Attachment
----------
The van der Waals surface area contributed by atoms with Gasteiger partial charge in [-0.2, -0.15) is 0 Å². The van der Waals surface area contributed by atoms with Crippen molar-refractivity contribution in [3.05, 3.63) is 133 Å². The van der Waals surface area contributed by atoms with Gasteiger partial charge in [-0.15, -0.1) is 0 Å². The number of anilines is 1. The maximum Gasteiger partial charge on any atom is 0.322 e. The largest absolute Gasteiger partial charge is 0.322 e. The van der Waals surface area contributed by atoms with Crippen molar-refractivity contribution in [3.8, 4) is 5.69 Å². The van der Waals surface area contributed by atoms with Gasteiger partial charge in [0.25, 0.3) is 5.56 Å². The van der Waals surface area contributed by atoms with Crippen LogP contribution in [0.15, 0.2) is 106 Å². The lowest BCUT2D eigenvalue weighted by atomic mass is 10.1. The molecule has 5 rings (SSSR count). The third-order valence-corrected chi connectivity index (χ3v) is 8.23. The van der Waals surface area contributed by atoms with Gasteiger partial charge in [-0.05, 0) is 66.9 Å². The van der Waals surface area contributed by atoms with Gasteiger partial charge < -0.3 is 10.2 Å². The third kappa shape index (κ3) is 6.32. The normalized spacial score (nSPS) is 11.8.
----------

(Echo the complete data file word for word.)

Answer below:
The van der Waals surface area contributed by atoms with Gasteiger partial charge in [-0.2, -0.15) is 0 Å². The van der Waals surface area contributed by atoms with Crippen molar-refractivity contribution in [3.05, 3.63) is 133 Å². The van der Waals surface area contributed by atoms with Gasteiger partial charge in [-0.15, -0.1) is 0 Å². The number of anilines is 1. The maximum Gasteiger partial charge on any atom is 0.322 e. The largest absolute Gasteiger partial charge is 0.322 e. The van der Waals surface area contributed by atoms with Crippen molar-refractivity contribution in [3.8, 4) is 5.69 Å². The van der Waals surface area contributed by atoms with Gasteiger partial charge in [0.25, 0.3) is 5.56 Å². The van der Waals surface area contributed by atoms with Crippen LogP contribution in [0.15, 0.2) is 106 Å². The lowest BCUT2D eigenvalue weighted by atomic mass is 10.1. The molecule has 5 rings (SSSR count). The third-order valence-corrected chi connectivity index (χ3v) is 8.23. The van der Waals surface area contributed by atoms with Gasteiger partial charge in [-0.05, 0) is 66.9 Å². The van der Waals surface area contributed by atoms with Gasteiger partial charge < -0.3 is 10.2 Å². The third kappa shape index (κ3) is 6.32. The normalized spacial score (nSPS) is 11.8.